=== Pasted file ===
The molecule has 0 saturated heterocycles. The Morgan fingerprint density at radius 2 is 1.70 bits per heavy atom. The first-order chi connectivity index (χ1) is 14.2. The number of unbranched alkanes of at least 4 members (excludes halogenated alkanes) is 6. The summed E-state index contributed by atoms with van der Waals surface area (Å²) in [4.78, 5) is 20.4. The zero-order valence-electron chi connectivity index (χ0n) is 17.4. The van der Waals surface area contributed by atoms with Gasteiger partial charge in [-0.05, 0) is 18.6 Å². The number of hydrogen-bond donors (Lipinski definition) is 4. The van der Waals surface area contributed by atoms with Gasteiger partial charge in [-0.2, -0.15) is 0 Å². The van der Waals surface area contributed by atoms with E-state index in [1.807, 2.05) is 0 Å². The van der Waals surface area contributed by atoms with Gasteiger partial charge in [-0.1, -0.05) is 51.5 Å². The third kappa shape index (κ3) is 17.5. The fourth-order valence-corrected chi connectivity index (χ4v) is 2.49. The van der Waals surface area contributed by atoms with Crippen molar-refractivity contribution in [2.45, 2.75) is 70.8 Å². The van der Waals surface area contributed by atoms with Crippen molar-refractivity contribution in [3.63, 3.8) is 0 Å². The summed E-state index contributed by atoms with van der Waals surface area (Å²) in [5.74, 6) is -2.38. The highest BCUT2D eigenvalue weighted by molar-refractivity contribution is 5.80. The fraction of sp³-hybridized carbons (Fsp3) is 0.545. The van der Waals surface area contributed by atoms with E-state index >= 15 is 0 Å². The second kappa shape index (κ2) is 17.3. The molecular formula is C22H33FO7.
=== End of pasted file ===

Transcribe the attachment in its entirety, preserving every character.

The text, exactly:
The molecule has 0 saturated heterocycles. The Morgan fingerprint density at radius 2 is 1.70 bits per heavy atom. The first-order chi connectivity index (χ1) is 14.2. The number of unbranched alkanes of at least 4 members (excludes halogenated alkanes) is 6. The summed E-state index contributed by atoms with van der Waals surface area (Å²) in [4.78, 5) is 20.4. The zero-order valence-electron chi connectivity index (χ0n) is 17.4. The van der Waals surface area contributed by atoms with Gasteiger partial charge in [-0.05, 0) is 18.6 Å². The number of hydrogen-bond donors (Lipinski definition) is 4. The van der Waals surface area contributed by atoms with Gasteiger partial charge in [-0.2, -0.15) is 0 Å². The van der Waals surface area contributed by atoms with E-state index in [1.807, 2.05) is 0 Å². The van der Waals surface area contributed by atoms with Gasteiger partial charge in [-0.1, -0.05) is 51.5 Å². The third kappa shape index (κ3) is 17.5. The fourth-order valence-corrected chi connectivity index (χ4v) is 2.49. The van der Waals surface area contributed by atoms with Crippen molar-refractivity contribution in [2.45, 2.75) is 70.8 Å². The van der Waals surface area contributed by atoms with Crippen molar-refractivity contribution in [3.63, 3.8) is 0 Å². The summed E-state index contributed by atoms with van der Waals surface area (Å²) in [5.74, 6) is -2.38. The highest BCUT2D eigenvalue weighted by molar-refractivity contribution is 5.80. The fraction of sp³-hybridized carbons (Fsp3) is 0.545. The van der Waals surface area contributed by atoms with E-state index >= 15 is 0 Å². The second kappa shape index (κ2) is 17.3. The molecular formula is C22H33FO7.